Maybe Black lost on time?
|Sep-04-10|| ||LIFE Master AJ: First of all, I remember this position, I think it stemmed from a study of R. Fine's, "Basic Chess Endings." (A massive book, I have the updated version.) |
I was not 100% convinced that Black could draw, however, just a few minutes with Fritz 12 erased any doubts:
***** ***** ***** ***** ***** ***** ***** ***** *****
59.Ka6 Bg7! 60.Rh3,
White must play something here ...
(Or 60.Rxg7, Stalemate.)
60...Bd4; 61.Rd3 Bxa7; 62.Rd8+ Bb8; 63.Rd7,
(Or 63.Kb6, Stalemate.)
63...Be5; 64.Rd8+ Bb8; 65.Kb5 Ka7; 66.Rd7+ Ka8; 67.Kb6 Be5; 68.Rd8+ Bb8; 69.Kc6 Ka7; 70.Rd7+ Ka8!▢ (best); Black must play this.
(But not: </= 70...Ka6?; 71.Rd5! Ba7; 72.Rd1 Ka5; 73.Ra1+ Kb4; 74.RxB/a7, " " and White is winning.)
71.Kd5, "=" Draw.
***** ***** ***** ***** ***** ***** ***** ***** *****
Another point is that this is all a <<"TABLE-BASE">> endgame, i.e., the computer does not have to stop and think. (Endings with five pieces or less have been analyzed out by super-computers and saved in a file called a "tablebase." This is nothing more than every possible position/move/reply has already been PRE-ANALYZED by the computer.)
If you don't believe me, take out your favorite engine/program.
Set up an endgame that I have a position named after me. ("THE GOLDSBY POSITION," - its in several Russian endgame books - King-plus-Queen vs. King-plus-Rook.) Try setting up 10 or 20 different positions. Your computer (and program) if properly configured, will NEVER stop to think, but will automatically spit out the best move.
|Oct-19-12|| ||vinidivici: Poor Palatnik.
|Nov-25-12|| ||wwall: The diagram of this final position appeared in Chess Informant #45 (1988), in the endgame section, #5, page 382. It is given as Hegde (2315) - Palatnik (2490). The solution for #5 says: 1:0?? [1...Bg7 2.Rh4 Bd4! =] by R. Hernandez.|
Edward Winter covers this in his Chess Notes 1740 and Chess Explorations (p. 23). Winter says that Rene Olthof writes that this games was Hedge (sic)-Palatnik, "...which is a neat addition to C.N. 1658. In fact, it is an exact mirror image of the annotation given to Gusev v Zhukhovitsky, Alma Ata, 1958."
The position was White: Ka1, Be4, Black: Kb3, Rh2, Pa2.
click for larger view
The difference is the Black King is on b3 instead of a3. White played 70.Bg2?? Ka3! 71.Bf1 Rc2, winning, instead of 70.Bd5+! Ka3 (now a mirror image of the game) 71.Bg2 Rh5 72.Bd5.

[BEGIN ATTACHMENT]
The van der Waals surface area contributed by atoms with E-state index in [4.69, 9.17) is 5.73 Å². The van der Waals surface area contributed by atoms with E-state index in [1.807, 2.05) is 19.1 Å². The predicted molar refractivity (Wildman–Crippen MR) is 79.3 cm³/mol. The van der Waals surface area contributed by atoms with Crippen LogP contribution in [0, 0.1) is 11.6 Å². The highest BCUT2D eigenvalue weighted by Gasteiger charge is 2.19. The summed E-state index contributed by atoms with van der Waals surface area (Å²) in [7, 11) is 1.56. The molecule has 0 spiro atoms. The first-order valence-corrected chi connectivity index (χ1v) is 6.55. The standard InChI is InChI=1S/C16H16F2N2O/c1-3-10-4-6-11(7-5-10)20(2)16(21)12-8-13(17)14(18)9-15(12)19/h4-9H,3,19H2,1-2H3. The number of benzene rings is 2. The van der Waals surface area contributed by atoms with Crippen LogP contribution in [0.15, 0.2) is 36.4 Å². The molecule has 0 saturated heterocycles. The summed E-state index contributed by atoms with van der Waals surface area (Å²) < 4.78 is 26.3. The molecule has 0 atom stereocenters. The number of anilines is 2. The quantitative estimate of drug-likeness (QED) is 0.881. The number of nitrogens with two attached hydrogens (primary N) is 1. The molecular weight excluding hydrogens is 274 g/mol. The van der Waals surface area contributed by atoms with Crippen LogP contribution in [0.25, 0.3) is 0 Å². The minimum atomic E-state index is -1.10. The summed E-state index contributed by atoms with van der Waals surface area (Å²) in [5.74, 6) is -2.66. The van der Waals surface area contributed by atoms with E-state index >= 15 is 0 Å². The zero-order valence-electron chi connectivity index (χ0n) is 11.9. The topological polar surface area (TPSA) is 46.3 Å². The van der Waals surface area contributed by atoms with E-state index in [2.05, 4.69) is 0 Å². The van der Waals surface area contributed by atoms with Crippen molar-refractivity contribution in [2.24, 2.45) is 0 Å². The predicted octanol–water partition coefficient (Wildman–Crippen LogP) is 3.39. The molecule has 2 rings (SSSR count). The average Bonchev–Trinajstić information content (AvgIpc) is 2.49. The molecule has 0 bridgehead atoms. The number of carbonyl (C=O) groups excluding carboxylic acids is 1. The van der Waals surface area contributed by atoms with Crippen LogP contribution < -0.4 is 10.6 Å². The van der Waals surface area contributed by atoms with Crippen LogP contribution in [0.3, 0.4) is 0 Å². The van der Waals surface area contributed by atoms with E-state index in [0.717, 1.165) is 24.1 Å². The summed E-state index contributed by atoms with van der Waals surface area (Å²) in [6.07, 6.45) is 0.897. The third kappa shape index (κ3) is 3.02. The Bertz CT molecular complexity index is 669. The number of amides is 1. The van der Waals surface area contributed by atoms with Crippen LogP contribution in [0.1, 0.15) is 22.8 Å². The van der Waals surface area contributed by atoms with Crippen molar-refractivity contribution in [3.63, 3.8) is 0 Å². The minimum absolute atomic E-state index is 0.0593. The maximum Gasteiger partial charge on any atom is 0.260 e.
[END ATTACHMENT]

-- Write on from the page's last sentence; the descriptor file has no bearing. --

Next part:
A similar study appeared in La Strategie, 1923, by Mouterde. White: Ka1, Bb7, Ph7. Black: Ka3, Rb8, Pa2.
click for larger view
White to play draws after 1.h8=Q Rxh8 2.Bd5 Rh2 3.Bg2 drawn.
|Nov-26-12|| ||vinidivici: <The diagram of this final position appeared in Chess Informant #45 (1988), in the endgame section, #5, page 382. It is given as Hegde (2315) - Palatnik (2490). The solution for #5 says: 1:0?? [1...Bg7 2.Rh4 Bd4! =] by R. Hernandez. Edward Winter covers this in his Chess Notes 1740 and Chess Explorations (p. 23). Winter says that Rene Olthof writes that this games was Hedge (sic)-Palatnik, "...which is a neat addition to C.N. 1658. In fact, it is an exact mirror image of the annotation given to Gusev v Zhukhovitsky, Alma Ata, 1958.">
If you got the proper study from the basic, once you reach the intermediate level, its in the curriculum. I forget whats the guidebook i used to learn this position.
The only thing a master or GM made a mistake like the game above is the pressure of the game, by no means he hasnt get the position before in their studies.
|Nov-26-12|| ||SimonWebbsTiger: <vinidivici>
or stress and tiredness. Legendary Lajos Portisch resigned a similar R+RP v. B endgame a couple of years ago.
Lajos was tired because it was the third round of Politiken Cup, ie. the double round Saturday and his blood sugar was bad. Portisch has diabetes.
|Nov-27-12|| ||vinidivici: <Simon>
You kind of know a lot about chess and the players.
Good conversation though. Hope you can reveal the condition of Karpov, he becomes fatter and fatter.
Huffff, the day still young. But i think this is my final post of the day. Got to do something.
|Nov-27-12|| ||SimonWebbsTiger: <vinidivici>
I was playing in the tournament. I bought Portisch a glass of wine in the hotel bar after the round as a consolation. Very nice man with a wealth of anecdotes.
As for knowing a lot about chess....Well, I am constantly amazed at how little I know or understand about the game even though I started taking chess seriously after the British U-18 Championship back in 1988!
< Earlier Kibitzing · PAGE 5 OF 5 ·
Spot an error? Please
submit a correction slip
and help us eliminate database mistakes!
NOTE: You need to pick a username and password to post a reply.
Getting your account takes less than a minute, totally anonymous,
and 100% free--plus, it
entitles you to features otherwise unavailable.
Pick your username now and join the chessgames community!
If you already have an account, you should
Please observe our posting guidelines:
- No obscene, racist, sexist, or profane language.
- No spamming, advertising, or duplicating posts.
- No personal attacks against other members.
- Nothing in violation of United States law.
- No posting personal information of members.
See something that violates our rules? Blow the whistle and inform an administrator.
NOTE: Keep all discussion on the topic of this page.
This forum is for this specific game and nothing else. If you want to discuss chess in general, or
this site, you might try the Kibitzer's Café.
posted by Chessgames members do not necessarily represent the views of Chessgames.com, its employees, or sponsors.|
This game is type: CLASSICAL (Disagree? Please submit a correction slip.)
your profile |
Premium Membership |
Kibitzer's Café |
Biographer's Bistro |
new kibitzing |
Tournament Index |
Player Directory |
World Chess Championships |
Opening Explorer |
Guess the Move |
Game Collections |
ChessBookie Game |
Chessgames Challenge |
privacy notice |
Copyright 2001-2017, Chessgames Services LLC